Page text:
Because inteins are in principle tolerant with regard to heterologous sequences at their flanking extein regions, they can be inserted into other proteins. This opens the door for many applications, for instance, to generate cyclic peptides (16), to generate protein thioesters (17), to label proteins (18, 19), and probably most frequently, to cleave off affinity tags for protein purification (20). Particularly to optimize cleavage efficiency, inteins have been mutagenized to become inducible by pH (21), reducing agents (22), or temperature (23) and to separate cleavage activity from splicing. Interestingly, inteins can be engineered to cut either at the amino terminus (22) or at the carboxyl terminus (24).
Many of the artificial split inteins require refolding or show low solubility in fusion constructs, which limits their application. However, split inteins are especially attractive for biotechnological applications because they have no premature activity when expressed separately and they are much smaller than normal inteins and thus potentially have less negative impact on the expression level of the fused target protein (25). The ideal intein for some biotechnical applications would therefore be a split intein that is highly active without the need of refolding. Currently, the Npu DnaE intein appears to be the most advantageous split intein as it displays superior splicing kinetics and high efficiency (8, 26).
After the first isolation of naturally occurring split inteins, efforts were undertaken to find more native split inteins. Most recently, a search in Global Ocean Sampling (GOS) environmental metagenomic sequence data was performed to find fractured genes that contain novel split inteins (27). These fractured genes code for potentially essential cellular proteins, and in the case of four insertion sites (gp41 DNA helicase, inosine-5′-monophosphate dehydrogenase (IMPDH), ribonucleotide reductase catalytic subunit NrdJ, and DnaE polymerase II subunit α), the complete loci including the split inteins could be assembled. However, it remained unclear whether the inteins were active in protein trans-splicing.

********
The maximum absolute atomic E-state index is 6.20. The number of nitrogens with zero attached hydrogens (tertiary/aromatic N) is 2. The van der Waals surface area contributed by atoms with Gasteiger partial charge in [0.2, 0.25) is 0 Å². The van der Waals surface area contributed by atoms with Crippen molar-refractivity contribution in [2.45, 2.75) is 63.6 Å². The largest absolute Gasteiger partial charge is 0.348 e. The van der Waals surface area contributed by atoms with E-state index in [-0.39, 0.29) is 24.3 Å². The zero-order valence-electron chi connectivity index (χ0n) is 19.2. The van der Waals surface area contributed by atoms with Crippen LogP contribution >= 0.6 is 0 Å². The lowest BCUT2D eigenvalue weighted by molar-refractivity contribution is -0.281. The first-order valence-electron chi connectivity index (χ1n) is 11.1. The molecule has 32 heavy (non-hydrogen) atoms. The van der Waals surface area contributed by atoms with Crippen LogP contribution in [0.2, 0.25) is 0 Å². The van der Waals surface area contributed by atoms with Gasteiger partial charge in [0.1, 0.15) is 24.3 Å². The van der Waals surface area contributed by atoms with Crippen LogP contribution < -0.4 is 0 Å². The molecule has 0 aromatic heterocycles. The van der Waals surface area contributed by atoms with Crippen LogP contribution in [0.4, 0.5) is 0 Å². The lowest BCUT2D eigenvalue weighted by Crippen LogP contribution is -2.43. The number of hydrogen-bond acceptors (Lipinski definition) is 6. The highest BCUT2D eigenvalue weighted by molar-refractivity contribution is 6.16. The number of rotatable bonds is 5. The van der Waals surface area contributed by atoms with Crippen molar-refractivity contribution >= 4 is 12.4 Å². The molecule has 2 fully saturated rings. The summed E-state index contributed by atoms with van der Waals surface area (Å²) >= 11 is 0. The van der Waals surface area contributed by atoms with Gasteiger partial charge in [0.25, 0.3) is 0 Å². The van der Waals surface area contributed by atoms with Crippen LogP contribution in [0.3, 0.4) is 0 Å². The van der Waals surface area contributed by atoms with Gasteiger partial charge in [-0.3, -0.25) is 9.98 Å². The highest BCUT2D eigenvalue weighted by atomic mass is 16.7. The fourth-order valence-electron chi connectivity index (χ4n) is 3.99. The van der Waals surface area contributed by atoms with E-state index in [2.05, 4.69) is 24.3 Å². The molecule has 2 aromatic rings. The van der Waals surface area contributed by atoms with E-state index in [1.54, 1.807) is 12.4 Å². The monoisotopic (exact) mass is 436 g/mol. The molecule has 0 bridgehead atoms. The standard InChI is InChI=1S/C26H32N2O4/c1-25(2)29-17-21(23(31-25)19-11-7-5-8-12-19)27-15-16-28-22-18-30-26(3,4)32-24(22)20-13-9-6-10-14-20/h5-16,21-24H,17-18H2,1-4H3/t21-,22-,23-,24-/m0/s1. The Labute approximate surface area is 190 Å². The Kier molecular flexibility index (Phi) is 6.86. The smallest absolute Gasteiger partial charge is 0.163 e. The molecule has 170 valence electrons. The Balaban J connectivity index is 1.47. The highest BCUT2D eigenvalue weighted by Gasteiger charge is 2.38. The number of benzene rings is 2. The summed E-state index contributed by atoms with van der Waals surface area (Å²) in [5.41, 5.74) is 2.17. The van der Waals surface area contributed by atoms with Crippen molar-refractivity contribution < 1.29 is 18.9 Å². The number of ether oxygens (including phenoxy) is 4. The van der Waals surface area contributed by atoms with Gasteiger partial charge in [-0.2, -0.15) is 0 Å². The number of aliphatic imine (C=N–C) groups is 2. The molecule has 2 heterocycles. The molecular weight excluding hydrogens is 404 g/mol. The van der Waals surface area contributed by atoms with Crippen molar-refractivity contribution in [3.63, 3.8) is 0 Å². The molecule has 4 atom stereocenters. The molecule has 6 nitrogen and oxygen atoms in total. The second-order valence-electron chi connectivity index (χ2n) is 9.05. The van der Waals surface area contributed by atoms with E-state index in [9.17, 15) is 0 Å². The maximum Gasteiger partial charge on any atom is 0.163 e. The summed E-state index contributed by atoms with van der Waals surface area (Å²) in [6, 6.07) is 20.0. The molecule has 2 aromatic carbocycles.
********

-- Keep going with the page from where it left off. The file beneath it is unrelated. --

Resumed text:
The purpose of this study was to functionally characterize four representatives of these novel hypothetical split inteins (gp41-1, gp41-8, NrdJ-1, and IMPDH-1) in the protein trans-splicing reaction and to perform mutagenesis to evaluate their efficiency and applicability for trans-cleavage. We found that these inteins exhibit an unprecedented activity in terms of reaction speed and efficiency.
Gene sequences and specific details of novel split inteins gp41-1, gp41-8, NrdJ-1, and IMPDH-1 are already described elsewhere (27). Gene synthesis of split intein fragments was performed by Biomatik (Cambridge, Canada), including flanking restriction sites for easy subcloning into the previously described pAU08 and pVS01 plasmids (26). Construction of the expression plasmids encoding the IntN fragments of gp41-1, gp41-8, NrdJ-1, and IMPDH-1 together with their 5 native extein residues (5aaN) was accomplished by BamHI and HindIII restriction digestion (Fermentas, St. Leon-Rot, Germany) and by their subcloning into pAU08 to replace the Npu DnaEN; an ST-gpD sequence is encoded upstream of the IntN fragments. The four generated expression plasmids were named as follows: gp41-1N, gp41-8N, NrdJ-1N, and IMPDH-1N. Plasmids encoding the IntC split intein fragments of gp41-1, gp41-8, NrdJ-1, and IMPDH-1 together with their 5 native extein residues (5aaC) were obtained by KpnI and NdeI (Fermentas, St. Leon-Rot, Germany) restriction digestion and by their subcloning into pVS01 to replace the Npu DnaEC; a Trx-His tag sequence is downstream of the IntC fragments. The four generated expression plasmids were named as follows: gp41-1C, gp41-8C, NrdJ-1C, and IMPDH-1C.